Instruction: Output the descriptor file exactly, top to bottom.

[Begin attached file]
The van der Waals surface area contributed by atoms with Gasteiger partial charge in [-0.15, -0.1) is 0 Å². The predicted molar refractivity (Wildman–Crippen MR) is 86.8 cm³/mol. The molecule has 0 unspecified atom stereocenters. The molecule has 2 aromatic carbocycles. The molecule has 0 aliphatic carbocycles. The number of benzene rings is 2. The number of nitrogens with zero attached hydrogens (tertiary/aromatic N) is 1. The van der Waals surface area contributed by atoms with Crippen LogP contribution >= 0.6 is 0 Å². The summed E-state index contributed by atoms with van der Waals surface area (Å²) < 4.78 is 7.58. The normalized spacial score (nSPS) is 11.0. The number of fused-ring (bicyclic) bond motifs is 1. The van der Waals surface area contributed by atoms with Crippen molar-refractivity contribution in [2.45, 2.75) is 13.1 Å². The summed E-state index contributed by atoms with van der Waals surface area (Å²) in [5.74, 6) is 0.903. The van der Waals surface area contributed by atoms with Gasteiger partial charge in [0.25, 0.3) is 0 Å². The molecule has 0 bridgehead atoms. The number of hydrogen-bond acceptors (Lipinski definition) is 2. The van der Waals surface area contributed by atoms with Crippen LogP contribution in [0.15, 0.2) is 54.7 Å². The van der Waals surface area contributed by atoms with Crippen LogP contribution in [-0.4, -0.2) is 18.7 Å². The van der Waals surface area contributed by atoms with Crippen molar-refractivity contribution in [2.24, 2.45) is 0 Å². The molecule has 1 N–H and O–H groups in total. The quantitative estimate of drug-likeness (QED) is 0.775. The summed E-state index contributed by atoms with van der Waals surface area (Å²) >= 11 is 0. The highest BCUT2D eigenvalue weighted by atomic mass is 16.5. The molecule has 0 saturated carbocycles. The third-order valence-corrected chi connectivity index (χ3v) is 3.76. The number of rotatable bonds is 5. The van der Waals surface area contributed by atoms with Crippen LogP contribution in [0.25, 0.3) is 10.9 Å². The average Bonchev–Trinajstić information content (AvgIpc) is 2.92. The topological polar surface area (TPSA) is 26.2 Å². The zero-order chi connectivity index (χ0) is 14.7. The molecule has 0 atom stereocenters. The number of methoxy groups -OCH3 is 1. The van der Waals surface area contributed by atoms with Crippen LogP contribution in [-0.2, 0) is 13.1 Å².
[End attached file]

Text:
The van der Waals surface area contributed by atoms with Gasteiger partial charge in [-0.15, -0.1) is 0 Å². The predicted molar refractivity (Wildman–Crippen MR) is 86.8 cm³/mol. The molecule has 0 unspecified atom stereocenters. The molecule has 2 aromatic carbocycles. The molecule has 0 aliphatic carbocycles. The number of benzene rings is 2. The number of nitrogens with zero attached hydrogens (tertiary/aromatic N) is 1. The van der Waals surface area contributed by atoms with Crippen LogP contribution >= 0.6 is 0 Å². The summed E-state index contributed by atoms with van der Waals surface area (Å²) < 4.78 is 7.58. The normalized spacial score (nSPS) is 11.0. The number of fused-ring (bicyclic) bond motifs is 1. The van der Waals surface area contributed by atoms with Crippen molar-refractivity contribution in [2.45, 2.75) is 13.1 Å². The summed E-state index contributed by atoms with van der Waals surface area (Å²) in [5.74, 6) is 0.903. The van der Waals surface area contributed by atoms with Gasteiger partial charge in [0.25, 0.3) is 0 Å². The molecule has 0 bridgehead atoms. The number of hydrogen-bond acceptors (Lipinski definition) is 2. The van der Waals surface area contributed by atoms with Crippen LogP contribution in [0.15, 0.2) is 54.7 Å². The van der Waals surface area contributed by atoms with Crippen LogP contribution in [-0.4, -0.2) is 18.7 Å². The van der Waals surface area contributed by atoms with Crippen molar-refractivity contribution in [2.24, 2.45) is 0 Å². The molecule has 1 N–H and O–H groups in total. The quantitative estimate of drug-likeness (QED) is 0.775. The summed E-state index contributed by atoms with van der Waals surface area (Å²) >= 11 is 0. The highest BCUT2D eigenvalue weighted by atomic mass is 16.5. The molecule has 0 saturated carbocycles. The third-order valence-corrected chi connectivity index (χ3v) is 3.76. The number of rotatable bonds is 5. The van der Waals surface area contributed by atoms with Crippen LogP contribution in [0.25, 0.3) is 10.9 Å². The average Bonchev–Trinajstić information content (AvgIpc) is 2.92. The topological polar surface area (TPSA) is 26.2 Å². The zero-order chi connectivity index (χ0) is 14.7. The molecule has 0 atom stereocenters. The number of methoxy groups -OCH3 is 1. The van der Waals surface area contributed by atoms with Crippen LogP contribution in [-0.2, 0) is 13.1 Å².